High ice-nucleating particle concentrations associated with Arctic haze in springtime cold-air outbreaks

Raif, Erin N.; Barr, Sarah L.; Tarn, Mark D.; McQuaid, James B.; Daily, Martin I.; Abel, Steven J.; Barrett, Paul A.; Bower, Keith N.; Field, Paul R.; Carslaw, Kenneth S.; Murray, Benjamin J.

The global variation of ice-nucleating particle (INP) concentrations is an important modulator of the cloud-phase feedback, where the albedo of mixed-phase clouds increases in a warming climate. Shallow clouds such as those observed in cold-air outbreaks (CAOs) are particularly important for cloud-phase feedbacks and highly sensitive to INPs. To investigate the sources and concentrations of INPs in CAOs, we made airborne measurements over the Norwegian and Barents seas as part of the March 2022 Arctic Cold-Air Outbreak (ACAO) field campaign. Aerosol samples were collected on filters at locations above, below and upwind of CAO cloud decks. Throughout the campaign, INP concentrations were comparable to the highest previously observed in the Arctic. Scanning electron microscopy analysis of samples taken upwind of cloud decks showed that super-micron aerosol was dominated by mineral dusts. Analysis of aerosol particle size measurements to obtain an INP active site density suggested sea spray was unlikely to be the dominant INP type. These site densities were also too great for mineral components alone to be the dominant INP type above -20 °C. Accordingly, it is likely that the dominant INP type was mineral dust mixed with other ice nucleating materials, possibly of biogenic origin. Back-trajectory analysis and meteorological conditions suggested a lack of local INP sources. We therefore hypothesise that the high INP concentration is most likely to be associated with aged aerosol in Arctic haze that has undergone long-range transport from lower latitude regions.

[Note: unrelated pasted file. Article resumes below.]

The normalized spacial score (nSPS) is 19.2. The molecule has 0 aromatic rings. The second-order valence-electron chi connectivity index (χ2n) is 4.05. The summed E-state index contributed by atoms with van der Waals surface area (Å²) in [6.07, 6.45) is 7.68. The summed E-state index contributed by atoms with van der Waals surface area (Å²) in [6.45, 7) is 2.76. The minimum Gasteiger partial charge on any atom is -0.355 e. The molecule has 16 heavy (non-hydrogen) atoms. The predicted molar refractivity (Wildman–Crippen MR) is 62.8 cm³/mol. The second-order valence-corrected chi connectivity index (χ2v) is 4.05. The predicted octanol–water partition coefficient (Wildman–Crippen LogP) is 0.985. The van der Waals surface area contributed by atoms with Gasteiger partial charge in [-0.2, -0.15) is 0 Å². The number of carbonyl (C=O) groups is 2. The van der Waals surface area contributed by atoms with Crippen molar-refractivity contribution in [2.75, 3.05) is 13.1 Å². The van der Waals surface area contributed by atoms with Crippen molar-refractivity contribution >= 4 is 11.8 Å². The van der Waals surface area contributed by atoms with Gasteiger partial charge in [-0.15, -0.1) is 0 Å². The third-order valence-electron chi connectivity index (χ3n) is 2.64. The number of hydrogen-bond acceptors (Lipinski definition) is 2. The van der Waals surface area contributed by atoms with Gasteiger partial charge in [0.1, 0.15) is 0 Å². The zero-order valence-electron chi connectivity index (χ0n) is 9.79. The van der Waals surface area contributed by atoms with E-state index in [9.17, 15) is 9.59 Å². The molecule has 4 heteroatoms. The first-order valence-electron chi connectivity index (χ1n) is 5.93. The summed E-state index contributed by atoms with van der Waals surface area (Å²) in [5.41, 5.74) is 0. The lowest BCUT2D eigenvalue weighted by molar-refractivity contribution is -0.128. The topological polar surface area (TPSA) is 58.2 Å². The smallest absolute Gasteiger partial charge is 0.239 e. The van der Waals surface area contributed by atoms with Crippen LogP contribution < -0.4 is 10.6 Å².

Raif, Erin N. / Barr, Sarah L. / Tarn, Mark D. / et al: High ice-nucleating particle concentrations associated with Arctic haze in springtime cold-air outbreaks. 2024. Copernicus Publications.


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